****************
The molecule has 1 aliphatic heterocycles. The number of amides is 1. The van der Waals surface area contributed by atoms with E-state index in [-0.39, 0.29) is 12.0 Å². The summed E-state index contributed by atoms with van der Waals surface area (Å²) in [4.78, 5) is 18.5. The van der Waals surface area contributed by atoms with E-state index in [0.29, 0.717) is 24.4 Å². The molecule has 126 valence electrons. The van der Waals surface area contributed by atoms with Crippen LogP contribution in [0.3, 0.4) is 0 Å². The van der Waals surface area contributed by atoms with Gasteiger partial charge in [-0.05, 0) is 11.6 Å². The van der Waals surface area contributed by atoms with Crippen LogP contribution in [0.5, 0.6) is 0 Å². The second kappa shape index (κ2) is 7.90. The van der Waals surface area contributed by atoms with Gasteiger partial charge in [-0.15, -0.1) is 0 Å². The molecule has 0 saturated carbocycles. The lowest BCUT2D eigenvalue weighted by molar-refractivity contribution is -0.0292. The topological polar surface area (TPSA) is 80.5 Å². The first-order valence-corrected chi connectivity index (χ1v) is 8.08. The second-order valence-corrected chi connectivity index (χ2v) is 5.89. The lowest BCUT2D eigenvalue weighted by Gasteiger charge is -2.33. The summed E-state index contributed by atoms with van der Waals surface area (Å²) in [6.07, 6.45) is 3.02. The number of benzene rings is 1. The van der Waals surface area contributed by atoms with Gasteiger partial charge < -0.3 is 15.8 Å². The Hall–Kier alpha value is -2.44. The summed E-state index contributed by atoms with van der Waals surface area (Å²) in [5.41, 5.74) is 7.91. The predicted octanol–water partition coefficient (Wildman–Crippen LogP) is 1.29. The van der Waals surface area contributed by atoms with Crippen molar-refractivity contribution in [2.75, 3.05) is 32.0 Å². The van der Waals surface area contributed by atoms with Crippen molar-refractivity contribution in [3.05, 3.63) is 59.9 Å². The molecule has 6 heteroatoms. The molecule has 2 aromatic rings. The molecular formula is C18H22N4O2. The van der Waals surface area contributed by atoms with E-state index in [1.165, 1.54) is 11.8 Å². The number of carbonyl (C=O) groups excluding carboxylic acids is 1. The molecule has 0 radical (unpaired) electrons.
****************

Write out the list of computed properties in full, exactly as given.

The molecule has 1 aliphatic heterocycles. The number of amides is 1. The van der Waals surface area contributed by atoms with E-state index in [-0.39, 0.29) is 12.0 Å². The summed E-state index contributed by atoms with van der Waals surface area (Å²) in [4.78, 5) is 18.5. The van der Waals surface area contributed by atoms with E-state index in [0.29, 0.717) is 24.4 Å². The molecule has 126 valence electrons. The van der Waals surface area contributed by atoms with Crippen LogP contribution in [0.3, 0.4) is 0 Å². The van der Waals surface area contributed by atoms with Gasteiger partial charge in [-0.05, 0) is 11.6 Å². The van der Waals surface area contributed by atoms with Crippen LogP contribution in [0.5, 0.6) is 0 Å². The second kappa shape index (κ2) is 7.90. The van der Waals surface area contributed by atoms with Gasteiger partial charge in [-0.15, -0.1) is 0 Å². The molecule has 0 saturated carbocycles. The lowest BCUT2D eigenvalue weighted by molar-refractivity contribution is -0.0292. The topological polar surface area (TPSA) is 80.5 Å². The first-order valence-corrected chi connectivity index (χ1v) is 8.08. The second-order valence-corrected chi connectivity index (χ2v) is 5.89. The lowest BCUT2D eigenvalue weighted by Gasteiger charge is -2.33. The summed E-state index contributed by atoms with van der Waals surface area (Å²) in [6.07, 6.45) is 3.02. The number of benzene rings is 1. The van der Waals surface area contributed by atoms with Gasteiger partial charge < -0.3 is 15.8 Å². The Hall–Kier alpha value is -2.44. The summed E-state index contributed by atoms with van der Waals surface area (Å²) in [5.41, 5.74) is 7.91. The predicted octanol–water partition coefficient (Wildman–Crippen LogP) is 1.29. The van der Waals surface area contributed by atoms with Crippen molar-refractivity contribution in [2.75, 3.05) is 32.0 Å². The van der Waals surface area contributed by atoms with Crippen molar-refractivity contribution in [3.05, 3.63) is 59.9 Å². The molecule has 6 heteroatoms. The molecule has 2 aromatic rings. The molecular formula is C18H22N4O2. The van der Waals surface area contributed by atoms with E-state index in [1.165, 1.54) is 11.8 Å². The number of carbonyl (C=O) groups excluding carboxylic acids is 1. The molecule has 0 radical (unpaired) electrons.